Commissioner Jones publicly releases latest insurance company oil, gas, coal and utility investments
News: 2018 Press Release
SACRAMENTO, Calif. — In order to have better insight into climate risks faced by insurer investments, California Insurance Commissioner Dave Jones publicly released today the most recent data on individual insurance company’s oil, gas, coal and utility investments. The Commissioner added these new fossil fuel disclosures to the Climate Risk Carbon Initiative database on the California Department of Insurance’s website, which provides transparency and insights with regard to how much fossil fuel exposure each respective insurance company faces. The database reveals fossil fuel investments by insurer, including thermal coal, oil and gas, and utility investments. The online database now includes three years of insurer fossil fuel investments from 2015 to 2017 searchable by insurer and year, making it the most comprehensive public database of insurer investments in fossil fuels. In addition, the database includes individual insurers’ responses to Commissioner Jones’ request that insurers divest from thermal coal because of the risk thermal coal faces of becoming a stranded asset.
“Climate change poses potential financial risks to insurers’ investments, particularly those investments in fossil fuels, as governments, businesses, consumers and markets transition away from fossil fuels in order to reduce greenhouse gas emissions causing climate change,” said Insurance Commissioner Dave Jones. “In 2016 I began requiring insurers to disclose their fossil fuel investments and I asked insurers to divest from thermal coal because of the risk thermal coal could become a stranded asset on the books of insurance companies as consumers, businesses, markets and governments transition away from thermal coal as a source of energy. With this most recent disclosure of insurer fossil fuel investments we have better insight into the climate change related transition risks faced by insurers and their investments in fossil fuels.”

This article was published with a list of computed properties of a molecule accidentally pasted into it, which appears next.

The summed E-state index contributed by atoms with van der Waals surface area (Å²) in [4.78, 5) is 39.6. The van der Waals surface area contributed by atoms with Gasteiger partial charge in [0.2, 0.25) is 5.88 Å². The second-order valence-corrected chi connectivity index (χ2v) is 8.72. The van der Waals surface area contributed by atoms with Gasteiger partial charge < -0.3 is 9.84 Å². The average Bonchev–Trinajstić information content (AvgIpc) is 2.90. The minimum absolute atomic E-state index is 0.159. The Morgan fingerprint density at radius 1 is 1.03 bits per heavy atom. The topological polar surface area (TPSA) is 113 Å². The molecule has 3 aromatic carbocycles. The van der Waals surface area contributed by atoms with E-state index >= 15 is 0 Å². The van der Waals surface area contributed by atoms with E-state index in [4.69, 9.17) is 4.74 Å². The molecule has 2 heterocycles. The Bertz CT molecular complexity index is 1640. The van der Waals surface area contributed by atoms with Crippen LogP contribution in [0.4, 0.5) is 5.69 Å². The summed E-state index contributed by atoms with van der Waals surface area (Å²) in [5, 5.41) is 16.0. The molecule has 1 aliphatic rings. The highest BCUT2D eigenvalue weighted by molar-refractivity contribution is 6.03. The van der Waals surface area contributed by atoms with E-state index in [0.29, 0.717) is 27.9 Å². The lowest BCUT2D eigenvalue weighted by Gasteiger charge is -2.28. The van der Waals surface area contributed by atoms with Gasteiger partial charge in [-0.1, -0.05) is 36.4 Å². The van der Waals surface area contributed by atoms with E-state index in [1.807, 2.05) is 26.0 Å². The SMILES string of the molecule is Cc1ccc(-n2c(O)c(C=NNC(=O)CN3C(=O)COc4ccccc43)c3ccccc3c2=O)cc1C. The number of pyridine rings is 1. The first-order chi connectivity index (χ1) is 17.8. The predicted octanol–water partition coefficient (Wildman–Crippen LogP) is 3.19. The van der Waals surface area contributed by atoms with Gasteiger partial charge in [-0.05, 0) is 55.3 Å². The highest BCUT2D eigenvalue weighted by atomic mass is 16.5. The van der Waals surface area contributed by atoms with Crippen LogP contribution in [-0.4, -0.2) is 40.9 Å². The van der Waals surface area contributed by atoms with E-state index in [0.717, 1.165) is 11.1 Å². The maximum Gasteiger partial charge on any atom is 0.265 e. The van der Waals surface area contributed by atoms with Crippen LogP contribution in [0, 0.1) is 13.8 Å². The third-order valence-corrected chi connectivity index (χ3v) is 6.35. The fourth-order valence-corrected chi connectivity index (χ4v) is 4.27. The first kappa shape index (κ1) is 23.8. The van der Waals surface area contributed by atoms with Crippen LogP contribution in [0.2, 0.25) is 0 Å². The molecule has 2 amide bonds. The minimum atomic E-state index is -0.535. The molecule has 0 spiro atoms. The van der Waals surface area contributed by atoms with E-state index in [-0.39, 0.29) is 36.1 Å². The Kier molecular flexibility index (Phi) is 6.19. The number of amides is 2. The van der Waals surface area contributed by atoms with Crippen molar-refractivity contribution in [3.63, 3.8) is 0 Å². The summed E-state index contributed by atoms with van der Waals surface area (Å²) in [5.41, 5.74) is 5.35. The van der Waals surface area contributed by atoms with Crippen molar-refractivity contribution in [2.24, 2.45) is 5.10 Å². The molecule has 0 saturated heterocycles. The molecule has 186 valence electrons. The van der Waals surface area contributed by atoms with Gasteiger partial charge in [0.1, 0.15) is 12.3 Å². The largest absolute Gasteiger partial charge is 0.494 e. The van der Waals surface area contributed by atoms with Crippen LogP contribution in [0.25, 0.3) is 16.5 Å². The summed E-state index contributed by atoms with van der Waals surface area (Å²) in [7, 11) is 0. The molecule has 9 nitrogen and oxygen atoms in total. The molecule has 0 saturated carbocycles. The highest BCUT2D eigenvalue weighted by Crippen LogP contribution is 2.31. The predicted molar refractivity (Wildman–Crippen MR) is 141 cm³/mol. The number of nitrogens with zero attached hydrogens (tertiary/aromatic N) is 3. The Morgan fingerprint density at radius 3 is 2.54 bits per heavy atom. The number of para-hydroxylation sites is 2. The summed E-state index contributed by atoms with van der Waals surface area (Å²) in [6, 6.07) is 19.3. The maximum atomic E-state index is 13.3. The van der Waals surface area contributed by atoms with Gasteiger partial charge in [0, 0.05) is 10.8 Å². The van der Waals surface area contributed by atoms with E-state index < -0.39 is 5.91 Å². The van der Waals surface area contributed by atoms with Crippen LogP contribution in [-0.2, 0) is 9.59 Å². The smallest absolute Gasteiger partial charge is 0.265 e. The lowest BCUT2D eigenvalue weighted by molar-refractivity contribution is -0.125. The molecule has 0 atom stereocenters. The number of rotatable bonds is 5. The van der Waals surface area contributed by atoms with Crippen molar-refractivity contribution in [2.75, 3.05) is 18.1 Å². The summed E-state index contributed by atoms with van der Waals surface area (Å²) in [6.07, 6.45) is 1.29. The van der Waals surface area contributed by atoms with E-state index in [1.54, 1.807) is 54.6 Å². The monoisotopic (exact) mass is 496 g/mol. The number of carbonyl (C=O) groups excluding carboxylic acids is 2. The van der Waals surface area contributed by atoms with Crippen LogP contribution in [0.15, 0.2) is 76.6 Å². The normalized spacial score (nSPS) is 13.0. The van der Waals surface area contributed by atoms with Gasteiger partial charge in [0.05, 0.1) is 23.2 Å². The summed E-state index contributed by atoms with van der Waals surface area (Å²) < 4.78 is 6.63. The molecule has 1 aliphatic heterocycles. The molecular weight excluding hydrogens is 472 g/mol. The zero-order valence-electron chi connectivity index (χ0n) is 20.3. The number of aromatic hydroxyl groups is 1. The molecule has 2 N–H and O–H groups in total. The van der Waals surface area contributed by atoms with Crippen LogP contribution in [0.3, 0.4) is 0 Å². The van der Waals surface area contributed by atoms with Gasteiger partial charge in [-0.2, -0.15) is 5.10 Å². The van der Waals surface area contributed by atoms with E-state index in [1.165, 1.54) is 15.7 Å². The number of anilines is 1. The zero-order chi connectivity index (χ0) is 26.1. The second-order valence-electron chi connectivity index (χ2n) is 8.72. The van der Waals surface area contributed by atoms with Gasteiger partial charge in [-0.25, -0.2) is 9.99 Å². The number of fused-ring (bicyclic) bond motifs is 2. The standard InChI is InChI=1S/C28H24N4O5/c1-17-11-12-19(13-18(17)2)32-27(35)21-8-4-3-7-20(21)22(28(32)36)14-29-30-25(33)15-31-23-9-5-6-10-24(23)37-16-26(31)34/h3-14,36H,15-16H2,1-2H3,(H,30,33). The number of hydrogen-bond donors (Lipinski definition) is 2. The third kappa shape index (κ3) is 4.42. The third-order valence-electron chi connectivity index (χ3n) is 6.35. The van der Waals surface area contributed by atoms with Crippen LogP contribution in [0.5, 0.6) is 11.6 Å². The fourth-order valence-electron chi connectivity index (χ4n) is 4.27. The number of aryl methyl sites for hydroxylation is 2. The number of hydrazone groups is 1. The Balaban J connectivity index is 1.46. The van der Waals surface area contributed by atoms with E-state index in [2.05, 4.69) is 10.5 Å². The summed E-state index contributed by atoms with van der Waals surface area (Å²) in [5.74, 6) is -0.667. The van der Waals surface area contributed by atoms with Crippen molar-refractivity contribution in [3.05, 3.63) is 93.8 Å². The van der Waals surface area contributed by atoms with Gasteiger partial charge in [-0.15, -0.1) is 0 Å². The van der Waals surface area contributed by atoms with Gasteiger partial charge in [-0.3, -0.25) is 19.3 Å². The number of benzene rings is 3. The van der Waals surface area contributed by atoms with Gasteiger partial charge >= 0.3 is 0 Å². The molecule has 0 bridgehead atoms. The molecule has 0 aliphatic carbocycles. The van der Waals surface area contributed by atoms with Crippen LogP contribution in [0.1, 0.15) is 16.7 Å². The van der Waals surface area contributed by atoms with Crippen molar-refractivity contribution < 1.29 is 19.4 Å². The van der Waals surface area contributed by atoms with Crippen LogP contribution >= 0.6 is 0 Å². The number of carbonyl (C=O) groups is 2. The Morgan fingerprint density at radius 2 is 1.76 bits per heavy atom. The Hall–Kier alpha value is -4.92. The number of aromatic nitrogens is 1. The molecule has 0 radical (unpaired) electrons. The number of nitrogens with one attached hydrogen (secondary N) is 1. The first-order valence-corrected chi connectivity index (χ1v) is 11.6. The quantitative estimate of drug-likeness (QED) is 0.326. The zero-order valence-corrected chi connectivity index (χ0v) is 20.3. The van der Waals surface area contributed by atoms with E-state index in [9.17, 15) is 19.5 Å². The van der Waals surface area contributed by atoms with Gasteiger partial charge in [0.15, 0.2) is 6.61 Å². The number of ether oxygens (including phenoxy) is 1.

The database tracks fossil fuels investments based on the following criteria: oil and gas companies that receive 50 percent or more of revenue from mining, refining and exploration of oil and gas, thermal coal companies that generation 30 percent or more of their revenue from the mining of coal, utility companies that generate 30 percent or more of their power from thermal coal, and utility companies that generate 50 percent or more of their power from oil, gas, and coal.
Commissioner Jones launched the Climate Risk Carbon Initiative in 2016 to address the climate change related “transition risk” faced by insurer investments in fossil fuels. There is a potential financial risk to the value of fossil fuel investments as governments, consumers, businesses and markets transition away from fossil fuels in order to reduce climate change. There is a risk that fossil fuel investments could become “stranded assets” on the books of investors, including insurance companies. A stranded asset is any asset that has suffered an unanticipated or premature write down, devaluation or conversion to liability.
As a financial regulator, one of Insurance Commissioner Jones’ responsibilities is to make sure insurance companies recognize financial risks to their investment portfolios and invest in ways that maintain the value of investments so they are available to pay future claims. This newly released information and the Climate Risk Carbon Initiative online database will allow the department to continue to monitor the climate risk faced by insurer investments in fossil fuels and the exposure of insurance company portfolios to fossil fuels.